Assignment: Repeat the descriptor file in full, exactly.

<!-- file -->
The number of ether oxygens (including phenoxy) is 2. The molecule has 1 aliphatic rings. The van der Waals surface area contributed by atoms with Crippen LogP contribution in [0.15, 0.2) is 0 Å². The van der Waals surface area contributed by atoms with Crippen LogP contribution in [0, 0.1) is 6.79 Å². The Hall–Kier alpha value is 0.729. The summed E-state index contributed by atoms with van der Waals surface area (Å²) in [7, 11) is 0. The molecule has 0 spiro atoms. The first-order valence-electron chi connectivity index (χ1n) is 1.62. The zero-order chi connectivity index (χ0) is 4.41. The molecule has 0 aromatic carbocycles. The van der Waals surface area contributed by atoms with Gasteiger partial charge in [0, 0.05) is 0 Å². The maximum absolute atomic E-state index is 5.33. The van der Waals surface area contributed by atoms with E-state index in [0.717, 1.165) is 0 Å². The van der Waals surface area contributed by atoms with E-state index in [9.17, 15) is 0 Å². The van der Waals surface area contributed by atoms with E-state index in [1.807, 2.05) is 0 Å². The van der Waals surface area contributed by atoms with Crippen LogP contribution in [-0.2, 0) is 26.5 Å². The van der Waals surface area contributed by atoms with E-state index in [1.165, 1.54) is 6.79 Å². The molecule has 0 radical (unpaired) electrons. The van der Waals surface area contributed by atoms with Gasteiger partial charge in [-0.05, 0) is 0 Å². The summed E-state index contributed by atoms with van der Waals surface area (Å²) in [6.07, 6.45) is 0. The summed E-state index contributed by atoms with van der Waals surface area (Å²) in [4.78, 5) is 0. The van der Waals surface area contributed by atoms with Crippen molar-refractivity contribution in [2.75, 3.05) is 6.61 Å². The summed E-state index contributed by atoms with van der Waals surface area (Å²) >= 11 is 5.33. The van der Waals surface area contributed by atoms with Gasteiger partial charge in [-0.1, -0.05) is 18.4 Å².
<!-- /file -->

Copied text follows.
The number of ether oxygens (including phenoxy) is 2. The molecule has 1 aliphatic rings. The van der Waals surface area contributed by atoms with Crippen LogP contribution in [0.15, 0.2) is 0 Å². The van der Waals surface area contributed by atoms with Crippen LogP contribution in [0, 0.1) is 6.79 Å². The Hall–Kier alpha value is 0.729. The summed E-state index contributed by atoms with van der Waals surface area (Å²) in [7, 11) is 0. The molecule has 0 spiro atoms. The first-order valence-electron chi connectivity index (χ1n) is 1.62. The zero-order chi connectivity index (χ0) is 4.41. The molecule has 0 aromatic carbocycles. The van der Waals surface area contributed by atoms with Gasteiger partial charge in [0, 0.05) is 0 Å². The maximum absolute atomic E-state index is 5.33. The van der Waals surface area contributed by atoms with E-state index in [0.717, 1.165) is 0 Å². The van der Waals surface area contributed by atoms with E-state index in [9.17, 15) is 0 Å². The van der Waals surface area contributed by atoms with E-state index in [1.807, 2.05) is 0 Å². The van der Waals surface area contributed by atoms with Crippen LogP contribution in [-0.2, 0) is 26.5 Å². The van der Waals surface area contributed by atoms with E-state index in [1.165, 1.54) is 6.79 Å². The molecule has 0 radical (unpaired) electrons. The van der Waals surface area contributed by atoms with Gasteiger partial charge in [-0.05, 0) is 0 Å². The summed E-state index contributed by atoms with van der Waals surface area (Å²) in [6.07, 6.45) is 0. The summed E-state index contributed by atoms with van der Waals surface area (Å²) in [4.78, 5) is 0. The van der Waals surface area contributed by atoms with Crippen molar-refractivity contribution in [2.75, 3.05) is 6.61 Å². The summed E-state index contributed by atoms with van der Waals surface area (Å²) >= 11 is 5.33. The van der Waals surface area contributed by atoms with Gasteiger partial charge in [-0.1, -0.05) is 18.4 Å².